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Twenty Years Crisis

The twenty years that Carr refers to in this work was the interwar period of 1919-1939, a period during which Carr seeks to establish that the discipline of international relations had taken a wrong turn toward a moral idealism that would lead to a second world war. Carr summarizes this assertion in his criticism of the breakdown of the utopian conception of morality. Twenty Years Crisis

"What confronts us in international politics today is therefore nothing less than the complete bankruptcy of the conception of morality which has dominated political and economic thought for a century and a half".

Carr further maintains that it was no longer possible to remain confident that the pursuit of the greatest good for the whole world by every state constitutes the pursuit of the greatest good for their citizens or vice versa.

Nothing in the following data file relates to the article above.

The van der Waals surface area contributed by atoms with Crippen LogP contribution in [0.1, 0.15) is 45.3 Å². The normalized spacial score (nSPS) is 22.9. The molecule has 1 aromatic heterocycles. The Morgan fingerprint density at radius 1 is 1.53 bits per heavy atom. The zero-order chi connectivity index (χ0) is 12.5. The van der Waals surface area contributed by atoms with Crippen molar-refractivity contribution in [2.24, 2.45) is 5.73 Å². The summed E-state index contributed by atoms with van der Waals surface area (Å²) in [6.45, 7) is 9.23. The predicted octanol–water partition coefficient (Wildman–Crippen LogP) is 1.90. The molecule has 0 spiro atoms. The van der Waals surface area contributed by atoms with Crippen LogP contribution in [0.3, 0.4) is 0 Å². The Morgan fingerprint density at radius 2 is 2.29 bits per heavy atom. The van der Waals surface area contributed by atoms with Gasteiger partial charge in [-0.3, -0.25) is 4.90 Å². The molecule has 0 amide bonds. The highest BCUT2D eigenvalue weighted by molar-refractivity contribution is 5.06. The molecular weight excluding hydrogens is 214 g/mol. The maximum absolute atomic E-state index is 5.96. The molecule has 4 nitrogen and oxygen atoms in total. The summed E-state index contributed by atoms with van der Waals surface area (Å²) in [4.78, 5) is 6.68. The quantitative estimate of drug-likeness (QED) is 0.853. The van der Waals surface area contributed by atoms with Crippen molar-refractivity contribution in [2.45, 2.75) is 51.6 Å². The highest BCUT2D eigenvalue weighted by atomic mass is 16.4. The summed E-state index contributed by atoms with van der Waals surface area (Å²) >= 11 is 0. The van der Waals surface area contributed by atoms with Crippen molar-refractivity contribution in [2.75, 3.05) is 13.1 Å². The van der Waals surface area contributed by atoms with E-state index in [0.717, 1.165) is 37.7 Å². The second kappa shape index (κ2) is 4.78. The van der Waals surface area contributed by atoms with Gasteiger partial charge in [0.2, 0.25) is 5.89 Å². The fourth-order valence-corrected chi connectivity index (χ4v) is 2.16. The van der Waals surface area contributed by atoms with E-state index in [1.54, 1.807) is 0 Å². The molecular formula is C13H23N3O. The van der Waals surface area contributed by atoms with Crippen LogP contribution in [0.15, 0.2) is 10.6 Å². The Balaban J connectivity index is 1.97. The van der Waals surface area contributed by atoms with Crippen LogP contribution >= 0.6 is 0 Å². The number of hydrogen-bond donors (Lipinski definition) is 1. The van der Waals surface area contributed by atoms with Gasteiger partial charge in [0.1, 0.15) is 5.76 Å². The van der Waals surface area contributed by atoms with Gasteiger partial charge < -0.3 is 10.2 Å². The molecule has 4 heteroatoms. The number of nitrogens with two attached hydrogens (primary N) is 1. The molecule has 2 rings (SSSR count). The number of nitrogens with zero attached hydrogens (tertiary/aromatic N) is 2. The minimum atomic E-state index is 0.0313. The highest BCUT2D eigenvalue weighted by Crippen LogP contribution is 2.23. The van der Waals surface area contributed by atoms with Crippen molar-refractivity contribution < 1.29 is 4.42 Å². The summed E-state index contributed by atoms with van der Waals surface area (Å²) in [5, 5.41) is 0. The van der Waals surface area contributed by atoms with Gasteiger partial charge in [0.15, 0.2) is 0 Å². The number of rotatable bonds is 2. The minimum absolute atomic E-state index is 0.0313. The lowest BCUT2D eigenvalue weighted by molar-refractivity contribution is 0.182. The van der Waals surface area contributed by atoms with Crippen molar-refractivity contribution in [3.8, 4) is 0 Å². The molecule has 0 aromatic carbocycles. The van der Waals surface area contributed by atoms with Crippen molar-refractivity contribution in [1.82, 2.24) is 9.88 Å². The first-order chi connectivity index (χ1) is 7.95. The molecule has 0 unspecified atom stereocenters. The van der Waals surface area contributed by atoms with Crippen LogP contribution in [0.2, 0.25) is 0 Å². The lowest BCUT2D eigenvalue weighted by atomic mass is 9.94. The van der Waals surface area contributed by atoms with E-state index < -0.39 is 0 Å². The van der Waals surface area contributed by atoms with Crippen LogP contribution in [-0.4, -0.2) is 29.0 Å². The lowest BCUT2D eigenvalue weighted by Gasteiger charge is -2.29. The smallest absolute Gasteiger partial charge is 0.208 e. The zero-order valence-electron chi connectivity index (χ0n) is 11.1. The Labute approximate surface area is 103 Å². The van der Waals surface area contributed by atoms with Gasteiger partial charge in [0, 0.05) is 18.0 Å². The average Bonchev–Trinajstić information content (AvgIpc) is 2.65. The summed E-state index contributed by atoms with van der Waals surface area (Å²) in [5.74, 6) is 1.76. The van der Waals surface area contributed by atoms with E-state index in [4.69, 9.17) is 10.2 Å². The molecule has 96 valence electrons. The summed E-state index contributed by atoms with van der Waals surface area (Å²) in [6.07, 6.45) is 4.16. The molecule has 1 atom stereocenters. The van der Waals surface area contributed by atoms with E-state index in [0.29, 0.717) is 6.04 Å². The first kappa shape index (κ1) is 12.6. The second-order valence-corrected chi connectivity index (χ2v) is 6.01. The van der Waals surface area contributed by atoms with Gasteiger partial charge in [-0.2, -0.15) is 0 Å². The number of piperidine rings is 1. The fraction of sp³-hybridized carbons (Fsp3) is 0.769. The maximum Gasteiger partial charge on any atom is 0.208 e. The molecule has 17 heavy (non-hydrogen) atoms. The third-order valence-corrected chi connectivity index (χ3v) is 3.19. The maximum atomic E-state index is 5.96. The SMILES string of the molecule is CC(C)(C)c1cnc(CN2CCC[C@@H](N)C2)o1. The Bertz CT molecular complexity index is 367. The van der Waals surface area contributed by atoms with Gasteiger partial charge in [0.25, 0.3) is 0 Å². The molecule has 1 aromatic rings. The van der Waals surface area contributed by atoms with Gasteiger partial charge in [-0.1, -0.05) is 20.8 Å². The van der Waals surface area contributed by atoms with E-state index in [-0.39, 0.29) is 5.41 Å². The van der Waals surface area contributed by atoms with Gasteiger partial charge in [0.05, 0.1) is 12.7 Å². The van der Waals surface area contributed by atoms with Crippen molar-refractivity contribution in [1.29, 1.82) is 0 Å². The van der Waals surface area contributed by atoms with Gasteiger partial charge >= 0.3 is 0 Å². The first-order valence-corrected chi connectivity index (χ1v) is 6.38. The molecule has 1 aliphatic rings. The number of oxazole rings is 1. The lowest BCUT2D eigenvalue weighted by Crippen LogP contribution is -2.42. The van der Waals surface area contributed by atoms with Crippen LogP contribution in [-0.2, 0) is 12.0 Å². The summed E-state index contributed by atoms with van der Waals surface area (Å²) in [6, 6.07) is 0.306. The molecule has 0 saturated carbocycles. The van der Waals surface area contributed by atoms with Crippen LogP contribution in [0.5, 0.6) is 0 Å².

Carr’s work is clearly a critique of both nineteenth century and twentieth century international thought, especially of what he labeled utopian thought. His work also serves as an account of how power, law and morality have played a significant role in international relations and ultimately in international conflict. Carr’s analysis offers some valid arguments against the doctrine of interwar utopianism based largely on what he perceived as its primary flaws or defects. From the start, Carr maintains that the utopian thought that influenced the science of international politics during the interwar period failed to consider facts as well as failed to apply analysis of cause and effect, failures that Carr attributes to the utopian focus on the end to be achieved in international relations, which was the prevention of another war like the first world war and was symbolized in the Peace Conference and President Wilson’s conception of the League of Nations.

Carr also charges that the utopian thinkers of the period were flawed in their underestimation of the significant role that power plays in international politics as well as in their overestimation of the role of law and morality. On power, Carr points to Great Britain’s ability to settle its military and economic power in Egypt with the formal independence of the country, where a less powerful nation would have likely been forced to annexation in order to achieve and maintain hospitable relations.

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